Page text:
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What Is the Connection between Attention and Performance?

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  • Written By: E. Reeder
  • Edited By: Angela B.
  • Last Modified Date: 21 November 2016
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There are several direct and close connections between attention and performance. People who pay close attention to the material they are supposed to learn or activity in which they are supposed to participate are more likely to succeed at their task. Success typically requires a satisfactory or above-average performance, which will not happen without diligent attention.

The connection between attention and performance can be seen in the world of academics. Students who pay attention to their studies by listening to and asking questions of their teachers during class, communicating effectively with their peers about academic matters, focusing on reading and writing assignments, and giving deliberate concentration to their tests are more likely to perform better in school. They must pay careful attention to the subject matter for which they are responsible as well as to how to apply it to perform well academically. Students who do not pay careful attention are likely to miss assignments, misunderstand directions and subject matter, and perform poorly as a result.

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Attention and performance are related in the workplace, because great attention to detail and to the overall picture is needed for optimal job performance. For example, an ad salesperson needs to pay careful attention to the multitude of details about the clients who buy ads as well as paying attention to his company’s sales goals, because this will go a long way toward increasing his rate of successful sales and performance. Paying attention on the job to all the details and being mindful of deadlines, meetings and other job responsibilities will help to ensure excellent performance. Supervisors will appreciate an employee's attention to detail and the success that comes with it.

Many other settings highlight the connection between attention and performance. For people to be safe drivers who perform well, they must pay attention to their surroundings, other vehicles and their own driving. Lack of attention while driving can lead directly to accidents and injury or death. People who are members of a sports team will likely find that paying close attention to scoring points and to what their teammates and opponents are doing will enhance their performance. People who have highly technical jobs, such as repairing cars and airplanes, may find that the vehicle they are assigned to fix will not drive or fly if they do not give careful consideration to detail, thus rendering their work unsuccessful.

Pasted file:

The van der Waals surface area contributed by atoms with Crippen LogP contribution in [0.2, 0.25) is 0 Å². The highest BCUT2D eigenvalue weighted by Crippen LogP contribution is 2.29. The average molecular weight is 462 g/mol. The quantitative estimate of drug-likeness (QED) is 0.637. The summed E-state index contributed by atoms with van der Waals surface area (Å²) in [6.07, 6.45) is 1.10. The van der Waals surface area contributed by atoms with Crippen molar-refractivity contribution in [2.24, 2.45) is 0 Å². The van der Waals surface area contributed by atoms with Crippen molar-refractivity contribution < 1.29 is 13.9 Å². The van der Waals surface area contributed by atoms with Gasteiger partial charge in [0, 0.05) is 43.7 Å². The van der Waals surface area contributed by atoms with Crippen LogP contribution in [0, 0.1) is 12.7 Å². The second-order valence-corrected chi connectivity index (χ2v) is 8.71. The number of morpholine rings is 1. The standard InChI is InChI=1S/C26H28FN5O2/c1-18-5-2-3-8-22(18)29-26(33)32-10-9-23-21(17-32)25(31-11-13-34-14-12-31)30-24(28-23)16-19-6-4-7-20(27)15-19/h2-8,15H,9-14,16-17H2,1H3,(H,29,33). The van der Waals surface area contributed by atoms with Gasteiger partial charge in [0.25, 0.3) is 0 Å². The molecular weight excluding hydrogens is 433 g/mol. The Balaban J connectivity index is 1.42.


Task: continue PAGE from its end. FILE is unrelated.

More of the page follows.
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umbra21
Post 3

@irontoenail - There have been plenty of studies recently on attention at least. I remember reading one a few months ago where they had tested the ability of people to concentrate on more than one thing at a time. Apparently humans simply can't do it. They just flick rapidly from one thing to another, but can't concentrate on both simultaneously.

Which is why I suspect I can't work if there's music on nearby, unless it's instrumental only. If there are words, I just can't give my full attention to the work and my performance suffers.

I guess people who can work with music going just block out the words, and use the music itself to create a screen so that they aren't bothered by the rest of the world either.

irontoenail
Post 2

@pastanaga - You might just not be a very strong aural learner. I'd actually be quite interested to know whether there have ever been any studies comparing whether people who don't learn well by listening to information are like that because their attention wanders more, or because the information just doesn't stick even though they do hear it.

I always found it helped to record the lectures and then play them back afterwards in chunks. I suppose it's going to be the norm now for people to take online courses where they could do that anyway.

pastanaga
Post 1

When I was at university the first time around, I honestly just thought I wasn't that great at study. I went to all my lectures at first, but I could never seem to pay enough attention during them to let any of the information sink in. Eventually, I just stopped going to anything except the compulsory classes and just scraped by with what I picked up from those and the readings.

It wasn't until I got into a graduate course, which was much smaller, that I realized I just couldn't pay attention in a lecture. I was a perfectly good student if I was being actively engaged, rather than just spoken at. So, for me, even though attention and performance are strongly linked, I really have to have the right conditions before I can bring my attention to bear.

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